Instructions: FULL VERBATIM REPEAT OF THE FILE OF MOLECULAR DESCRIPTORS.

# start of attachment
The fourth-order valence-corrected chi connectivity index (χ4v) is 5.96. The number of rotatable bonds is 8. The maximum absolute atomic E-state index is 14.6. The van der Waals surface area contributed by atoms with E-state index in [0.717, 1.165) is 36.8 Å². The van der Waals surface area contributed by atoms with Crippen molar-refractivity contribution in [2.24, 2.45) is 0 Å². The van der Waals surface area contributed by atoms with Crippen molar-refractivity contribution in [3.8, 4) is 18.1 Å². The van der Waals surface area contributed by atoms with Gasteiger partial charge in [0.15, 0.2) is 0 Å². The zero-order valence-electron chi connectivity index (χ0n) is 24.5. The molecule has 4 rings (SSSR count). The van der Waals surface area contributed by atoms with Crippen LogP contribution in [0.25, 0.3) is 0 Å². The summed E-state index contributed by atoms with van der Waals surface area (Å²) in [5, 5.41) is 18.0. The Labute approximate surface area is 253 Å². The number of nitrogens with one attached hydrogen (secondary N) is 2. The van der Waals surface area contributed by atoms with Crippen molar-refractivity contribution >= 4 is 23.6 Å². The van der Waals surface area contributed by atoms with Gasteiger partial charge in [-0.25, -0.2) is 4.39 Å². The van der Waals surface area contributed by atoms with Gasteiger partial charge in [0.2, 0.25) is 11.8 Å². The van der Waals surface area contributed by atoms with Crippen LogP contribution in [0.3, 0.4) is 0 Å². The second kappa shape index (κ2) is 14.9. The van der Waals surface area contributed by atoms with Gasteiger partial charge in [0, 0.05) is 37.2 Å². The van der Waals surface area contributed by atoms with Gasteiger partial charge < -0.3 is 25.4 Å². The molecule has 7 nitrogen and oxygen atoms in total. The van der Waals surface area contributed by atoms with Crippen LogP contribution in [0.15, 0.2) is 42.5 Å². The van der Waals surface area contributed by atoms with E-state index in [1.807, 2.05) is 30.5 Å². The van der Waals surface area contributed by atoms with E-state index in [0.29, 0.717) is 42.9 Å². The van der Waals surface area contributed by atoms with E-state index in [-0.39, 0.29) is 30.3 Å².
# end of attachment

The fourth-order valence-corrected chi connectivity index (χ4v) is 5.96. The number of rotatable bonds is 8. The maximum absolute atomic E-state index is 14.6. The van der Waals surface area contributed by atoms with E-state index in [0.717, 1.165) is 36.8 Å². The van der Waals surface area contributed by atoms with Crippen molar-refractivity contribution in [2.24, 2.45) is 0 Å². The van der Waals surface area contributed by atoms with Crippen molar-refractivity contribution in [3.8, 4) is 18.1 Å². The van der Waals surface area contributed by atoms with Gasteiger partial charge in [0.15, 0.2) is 0 Å². The zero-order valence-electron chi connectivity index (χ0n) is 24.5. The molecule has 4 rings (SSSR count). The van der Waals surface area contributed by atoms with Crippen LogP contribution in [0.25, 0.3) is 0 Å². The summed E-state index contributed by atoms with van der Waals surface area (Å²) in [5, 5.41) is 18.0. The Labute approximate surface area is 253 Å². The number of nitrogens with one attached hydrogen (secondary N) is 2. The van der Waals surface area contributed by atoms with Crippen molar-refractivity contribution >= 4 is 23.6 Å². The van der Waals surface area contributed by atoms with Gasteiger partial charge in [-0.25, -0.2) is 4.39 Å². The van der Waals surface area contributed by atoms with Gasteiger partial charge in [0.2, 0.25) is 11.8 Å². The van der Waals surface area contributed by atoms with Crippen LogP contribution in [0.3, 0.4) is 0 Å². The second kappa shape index (κ2) is 14.9. The van der Waals surface area contributed by atoms with Gasteiger partial charge in [0, 0.05) is 37.2 Å². The van der Waals surface area contributed by atoms with Gasteiger partial charge < -0.3 is 25.4 Å². The molecule has 7 nitrogen and oxygen atoms in total. The van der Waals surface area contributed by atoms with Crippen LogP contribution in [0.15, 0.2) is 42.5 Å². The van der Waals surface area contributed by atoms with E-state index in [1.807, 2.05) is 30.5 Å². The van der Waals surface area contributed by atoms with E-state index in [0.29, 0.717) is 42.9 Å². The van der Waals surface area contributed by atoms with E-state index in [-0.39, 0.29) is 30.3 Å².